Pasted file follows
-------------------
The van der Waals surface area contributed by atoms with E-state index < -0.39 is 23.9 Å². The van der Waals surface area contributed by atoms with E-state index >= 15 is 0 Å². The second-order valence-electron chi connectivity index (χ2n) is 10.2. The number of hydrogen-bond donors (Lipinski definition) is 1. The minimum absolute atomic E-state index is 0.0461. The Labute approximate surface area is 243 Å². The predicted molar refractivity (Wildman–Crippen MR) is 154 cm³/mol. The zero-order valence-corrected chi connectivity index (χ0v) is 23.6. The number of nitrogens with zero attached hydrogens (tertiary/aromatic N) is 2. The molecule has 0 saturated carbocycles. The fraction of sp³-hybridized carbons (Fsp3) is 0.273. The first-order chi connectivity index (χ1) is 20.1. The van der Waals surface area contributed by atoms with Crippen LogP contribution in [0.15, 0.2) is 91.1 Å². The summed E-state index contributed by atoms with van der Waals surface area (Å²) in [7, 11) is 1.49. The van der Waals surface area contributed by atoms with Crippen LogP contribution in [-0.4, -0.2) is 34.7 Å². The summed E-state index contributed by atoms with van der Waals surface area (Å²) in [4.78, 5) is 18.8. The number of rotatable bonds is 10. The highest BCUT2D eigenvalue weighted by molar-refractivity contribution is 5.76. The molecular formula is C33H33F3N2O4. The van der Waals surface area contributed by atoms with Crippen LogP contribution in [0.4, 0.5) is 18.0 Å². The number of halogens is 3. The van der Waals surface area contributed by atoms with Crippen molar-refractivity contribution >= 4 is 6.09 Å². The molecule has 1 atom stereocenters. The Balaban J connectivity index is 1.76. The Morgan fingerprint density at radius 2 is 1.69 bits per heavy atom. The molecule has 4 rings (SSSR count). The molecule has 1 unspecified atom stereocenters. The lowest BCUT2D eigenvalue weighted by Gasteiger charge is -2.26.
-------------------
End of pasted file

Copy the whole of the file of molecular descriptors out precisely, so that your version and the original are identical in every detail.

The van der Waals surface area contributed by atoms with E-state index < -0.39 is 23.9 Å². The van der Waals surface area contributed by atoms with E-state index >= 15 is 0 Å². The second-order valence-electron chi connectivity index (χ2n) is 10.2. The number of hydrogen-bond donors (Lipinski definition) is 1. The minimum absolute atomic E-state index is 0.0461. The Labute approximate surface area is 243 Å². The predicted molar refractivity (Wildman–Crippen MR) is 154 cm³/mol. The zero-order valence-corrected chi connectivity index (χ0v) is 23.6. The number of nitrogens with zero attached hydrogens (tertiary/aromatic N) is 2. The molecule has 0 saturated carbocycles. The fraction of sp³-hybridized carbons (Fsp3) is 0.273. The first-order chi connectivity index (χ1) is 20.1. The van der Waals surface area contributed by atoms with Crippen LogP contribution in [0.15, 0.2) is 91.1 Å². The summed E-state index contributed by atoms with van der Waals surface area (Å²) in [7, 11) is 1.49. The van der Waals surface area contributed by atoms with Crippen LogP contribution in [-0.4, -0.2) is 34.7 Å². The summed E-state index contributed by atoms with van der Waals surface area (Å²) in [4.78, 5) is 18.8. The number of rotatable bonds is 10. The highest BCUT2D eigenvalue weighted by molar-refractivity contribution is 5.76. The molecular formula is C33H33F3N2O4. The van der Waals surface area contributed by atoms with Crippen LogP contribution in [0.4, 0.5) is 18.0 Å². The number of halogens is 3. The van der Waals surface area contributed by atoms with Crippen molar-refractivity contribution >= 4 is 6.09 Å². The molecule has 1 atom stereocenters. The Balaban J connectivity index is 1.76. The Morgan fingerprint density at radius 2 is 1.69 bits per heavy atom. The molecule has 4 rings (SSSR count). The molecule has 1 unspecified atom stereocenters. The lowest BCUT2D eigenvalue weighted by Gasteiger charge is -2.26.